<p>If you look closely at the screen's manual (or at its circuitboard with a strong magnifier), you'll see your screen works perfectly at 5V (and probably less, following the +Vcc on the circuit board quickly falls down to 1.8V) so you can use much lower voltage for the camera+screen (that's how I get my RaspberryPi and its screen on the same 5.2V PSP adapter), e.g get 5 rechargeable AA batteries (6V) and regulate power to the camera with a 5V Zener diode and a resistor (costs next to nothing, except if you source your components at Radioshack or Maplin).</p><p>Now, powering the LEDs is something else, but you don't really care about the voltage, only the watts count, so there is no problem in feeding your LEDs with 6V, it'll just drain your battery faster (but a 7805 regulator by itself kills a rechargeable 9V in 48 hours or less, lesson from personal experience...)</p>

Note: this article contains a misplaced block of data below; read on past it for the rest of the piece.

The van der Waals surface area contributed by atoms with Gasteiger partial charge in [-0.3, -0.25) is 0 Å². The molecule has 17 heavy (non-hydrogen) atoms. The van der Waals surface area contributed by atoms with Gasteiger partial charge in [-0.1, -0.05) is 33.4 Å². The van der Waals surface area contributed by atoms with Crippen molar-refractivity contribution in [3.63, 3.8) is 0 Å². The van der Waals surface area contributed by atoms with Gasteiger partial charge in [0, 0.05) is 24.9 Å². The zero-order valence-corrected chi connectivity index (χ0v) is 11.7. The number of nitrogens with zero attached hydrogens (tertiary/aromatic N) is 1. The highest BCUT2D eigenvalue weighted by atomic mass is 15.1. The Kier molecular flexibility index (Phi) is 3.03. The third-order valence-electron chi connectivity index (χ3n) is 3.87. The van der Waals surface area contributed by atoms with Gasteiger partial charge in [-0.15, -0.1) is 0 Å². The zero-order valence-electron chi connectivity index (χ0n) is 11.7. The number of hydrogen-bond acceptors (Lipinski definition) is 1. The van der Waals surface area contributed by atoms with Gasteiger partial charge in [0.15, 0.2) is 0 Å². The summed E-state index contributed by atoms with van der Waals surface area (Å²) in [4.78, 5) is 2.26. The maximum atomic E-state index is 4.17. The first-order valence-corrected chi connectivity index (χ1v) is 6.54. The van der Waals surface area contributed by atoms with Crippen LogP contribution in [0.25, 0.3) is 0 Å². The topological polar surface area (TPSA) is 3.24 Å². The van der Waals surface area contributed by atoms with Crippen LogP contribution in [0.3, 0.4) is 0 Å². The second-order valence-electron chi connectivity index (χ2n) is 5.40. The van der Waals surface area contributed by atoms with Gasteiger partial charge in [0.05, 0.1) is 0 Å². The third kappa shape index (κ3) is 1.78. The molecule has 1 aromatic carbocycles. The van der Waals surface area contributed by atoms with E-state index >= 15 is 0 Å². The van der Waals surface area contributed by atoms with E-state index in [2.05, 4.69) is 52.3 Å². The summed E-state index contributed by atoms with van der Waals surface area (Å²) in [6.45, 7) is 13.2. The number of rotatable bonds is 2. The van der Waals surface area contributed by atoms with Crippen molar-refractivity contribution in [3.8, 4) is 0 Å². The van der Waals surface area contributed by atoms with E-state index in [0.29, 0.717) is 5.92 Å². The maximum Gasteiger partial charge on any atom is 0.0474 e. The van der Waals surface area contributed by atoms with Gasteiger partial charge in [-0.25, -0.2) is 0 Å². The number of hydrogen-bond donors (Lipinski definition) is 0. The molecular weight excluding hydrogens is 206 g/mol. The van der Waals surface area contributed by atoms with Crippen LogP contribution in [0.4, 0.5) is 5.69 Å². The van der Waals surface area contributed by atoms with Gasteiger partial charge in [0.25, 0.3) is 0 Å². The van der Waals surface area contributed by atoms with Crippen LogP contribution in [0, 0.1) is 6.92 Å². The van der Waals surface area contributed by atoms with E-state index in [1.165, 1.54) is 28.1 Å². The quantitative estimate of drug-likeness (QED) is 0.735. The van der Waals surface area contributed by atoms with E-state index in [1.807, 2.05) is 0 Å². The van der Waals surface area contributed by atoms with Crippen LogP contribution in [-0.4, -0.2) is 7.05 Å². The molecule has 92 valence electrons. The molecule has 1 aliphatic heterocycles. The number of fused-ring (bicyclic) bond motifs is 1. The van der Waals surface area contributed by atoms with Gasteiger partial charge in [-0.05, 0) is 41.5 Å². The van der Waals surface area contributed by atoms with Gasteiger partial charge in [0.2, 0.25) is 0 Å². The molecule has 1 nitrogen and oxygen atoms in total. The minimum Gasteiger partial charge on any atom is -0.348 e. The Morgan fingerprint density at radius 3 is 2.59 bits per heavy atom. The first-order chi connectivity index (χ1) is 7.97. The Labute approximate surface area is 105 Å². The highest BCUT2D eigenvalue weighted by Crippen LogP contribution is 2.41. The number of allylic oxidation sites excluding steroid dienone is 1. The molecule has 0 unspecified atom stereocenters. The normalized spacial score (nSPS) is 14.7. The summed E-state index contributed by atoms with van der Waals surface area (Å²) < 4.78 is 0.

<p>I think I read about people running the screens off of 7V DC, but I never tested to see how little power it would take to run it. I'll try to keep this in consideration for the next one!</p>
<p>im working on buying the parts right now and was wondering if there would be any difference in compatibility if i got a led screen. i know LED wont heat up as much and usually have better quality, will this work??</p>
<p>the 5V regulator should have 2 capacitors (if using LM317 use a 100uf and 10uf) to smooth out the current. otherwise it is not good for the camera to have that pulsing current :) </p><p>http://www.instructables.com/id/Pocket-Size-Power-Supply/</p>
<p>Also there is a slightly larger screen on e-bay for about $5 less</p><p>http://www.ebay.com/itm/4-3-TFT-LCD-Car-Reverse-Rear-View-color-Monitor-for-backup-night-vision-camera-R-/181443603621?pt=US_Rear_View_Monitors_Cams_Kits&amp;hash=item2a3ee1aca5</p>